LA School Board President thanks Community Rights Campaign as board votes to roll back punitive truancy policies
In her press release announcing the Los Angeles Unified School District's (LAUSD) resolution to amend their daytime curfew law, Board President Monica García gives credit to the Community Rights campaign for their struggles to amend the law.
LA School Board (LAUSD) votes to support City Council motion to reverse punitive tardy/truancy ticketing
In the latest advance in CRC's campaign to roll back punitive truancy/tardy ticketing, the elected board of the Los Angeles Unified School District (LAUSD) yesterday voted to support City Councilmember Tony Cardenas' motion to amend the ticketing law itself .
CRC student leaders are featured in the current issue of Rethinking Schools magazine, a special issue titled, "Stop the School to Prison Pipeline." The article, titled, "Arresting Development- Zero Tolerance and the criminalization of children," is by Annette Fuentes, who wrote a guest blog with the CRC in August.
With Advancement Project, L.A. to Host Regional Action Camp for Activists Against School-to-Prison Pipeline
In February, the Community Rights Campaign and several local and national allies--including Dignity in Schools Campaign, Padres & Jovenes Unidos, Youth United for Change and the Alliance for Educational Justice--will be working with the Advancement Project to host a national training in Los Angeles, one of four regional action camps to train school-to-prison pipeline organizers, activists and advocates from across the country.
Los Angeles' top judge for juvenile courts has released new guidelines to eliminate fines and unnecessary court time for students receiving truancy / tardy tickets. The court will also direct students who miss school to school- and community-based resources that are shown to improve academic achievement and get struggling students back on track. This is a major step toward CRC's goal of rolling back truancy and tardy ticketing that targets low-income students of color.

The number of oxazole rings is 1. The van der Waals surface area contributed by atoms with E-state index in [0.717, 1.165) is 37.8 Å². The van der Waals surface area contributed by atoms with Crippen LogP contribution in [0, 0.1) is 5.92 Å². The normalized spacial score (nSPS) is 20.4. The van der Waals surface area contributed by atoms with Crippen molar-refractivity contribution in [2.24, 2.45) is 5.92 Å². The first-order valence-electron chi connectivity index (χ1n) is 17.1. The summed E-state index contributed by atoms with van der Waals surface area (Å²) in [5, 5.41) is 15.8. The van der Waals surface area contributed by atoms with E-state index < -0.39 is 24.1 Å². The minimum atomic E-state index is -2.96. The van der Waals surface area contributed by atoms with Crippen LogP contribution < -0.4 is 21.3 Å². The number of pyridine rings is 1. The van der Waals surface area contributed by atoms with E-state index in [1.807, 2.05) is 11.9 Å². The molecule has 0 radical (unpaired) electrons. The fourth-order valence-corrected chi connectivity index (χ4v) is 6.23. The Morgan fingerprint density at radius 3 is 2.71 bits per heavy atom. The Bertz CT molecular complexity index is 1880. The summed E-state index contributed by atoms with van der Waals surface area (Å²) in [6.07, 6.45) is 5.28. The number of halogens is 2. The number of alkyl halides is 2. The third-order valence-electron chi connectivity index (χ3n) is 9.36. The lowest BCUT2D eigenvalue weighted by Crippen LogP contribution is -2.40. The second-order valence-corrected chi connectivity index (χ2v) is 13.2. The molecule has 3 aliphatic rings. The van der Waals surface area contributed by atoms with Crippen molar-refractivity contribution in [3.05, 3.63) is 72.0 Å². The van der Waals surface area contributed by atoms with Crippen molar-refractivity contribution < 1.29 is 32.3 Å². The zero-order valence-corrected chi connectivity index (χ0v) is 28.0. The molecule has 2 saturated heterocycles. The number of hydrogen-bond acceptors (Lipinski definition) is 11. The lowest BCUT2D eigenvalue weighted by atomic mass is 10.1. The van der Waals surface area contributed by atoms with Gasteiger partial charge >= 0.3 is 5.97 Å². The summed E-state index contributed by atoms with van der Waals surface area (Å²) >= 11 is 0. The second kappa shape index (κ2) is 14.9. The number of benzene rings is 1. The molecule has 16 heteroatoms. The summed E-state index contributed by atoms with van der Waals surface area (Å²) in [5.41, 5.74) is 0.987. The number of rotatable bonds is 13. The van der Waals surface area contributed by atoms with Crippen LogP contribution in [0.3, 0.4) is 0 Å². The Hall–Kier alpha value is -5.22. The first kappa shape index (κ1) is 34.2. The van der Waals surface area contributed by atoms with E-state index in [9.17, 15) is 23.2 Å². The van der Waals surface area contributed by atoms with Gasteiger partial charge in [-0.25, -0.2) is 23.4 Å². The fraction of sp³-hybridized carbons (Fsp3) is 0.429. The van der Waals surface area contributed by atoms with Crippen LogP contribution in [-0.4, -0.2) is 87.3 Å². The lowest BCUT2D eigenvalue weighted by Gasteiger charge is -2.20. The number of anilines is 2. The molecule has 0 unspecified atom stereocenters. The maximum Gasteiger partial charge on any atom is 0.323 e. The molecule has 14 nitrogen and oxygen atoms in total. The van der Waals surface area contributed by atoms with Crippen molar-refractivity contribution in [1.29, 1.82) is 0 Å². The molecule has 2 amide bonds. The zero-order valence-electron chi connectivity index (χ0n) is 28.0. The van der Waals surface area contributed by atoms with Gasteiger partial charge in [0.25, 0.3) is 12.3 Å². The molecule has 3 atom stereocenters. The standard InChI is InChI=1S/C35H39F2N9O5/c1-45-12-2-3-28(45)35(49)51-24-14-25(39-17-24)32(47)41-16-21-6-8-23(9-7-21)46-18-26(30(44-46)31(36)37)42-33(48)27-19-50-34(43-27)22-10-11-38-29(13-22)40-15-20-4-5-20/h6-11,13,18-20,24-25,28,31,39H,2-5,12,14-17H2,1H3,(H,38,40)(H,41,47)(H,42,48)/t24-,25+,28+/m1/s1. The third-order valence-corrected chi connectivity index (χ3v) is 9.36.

LOS ANGELES - Students with tickets for being late to school faced hundreds of dollars in fines and were forced to miss more school time to appear in court.
Now Los Angeles' top judge for juvenile courts has released new guidelines to eliminate fines and unnecessary court time for students who were late to school and for other minor offenses. The court will also direct students who miss school to school- and community-based resources that are shown to improve academic achievement and get struggling students back on track.
Read a blog by Community Rights Member Elizabeth Chaidez on the human impact of incarceration.
Imagine being taken out of society, and forced to live in cell for 5, 10, 15 or maybe 20 years, or forever, for a crime you may or may have not committed. You do not have any human contact except when you are transferred from one place to another. However, when you are transferred you are handcuffed and chained by the waist like an animal.
The increase in the presence of law enforcement in schools, especially
in the form of school resource officers (SROs) has coincided with
increases in referrals to the justice system, especially for minor
offenses like disorderly conduct. This is causing lasting harm to youth,
as arrests and referrals to the juvenile justice system disrupt the
educational process and can lead to suspension, expulsion, or other
alienation from school. All of these negative effects set youth on a
track to drop out of school and put them at greater risk of becoming
involved in the justice system later on, all at tremendous costs for
taxpayers aswell the youth themselves and their communities.
by Eric Mann
Many in the Occupy movement believe that making specific demands will leave the movement open to cooptation and division. But without demands that ask the president, Congress, and Wall Street to make radical changes in policy, there is the danger that they will still carry out business as usual while the protests grow stronger.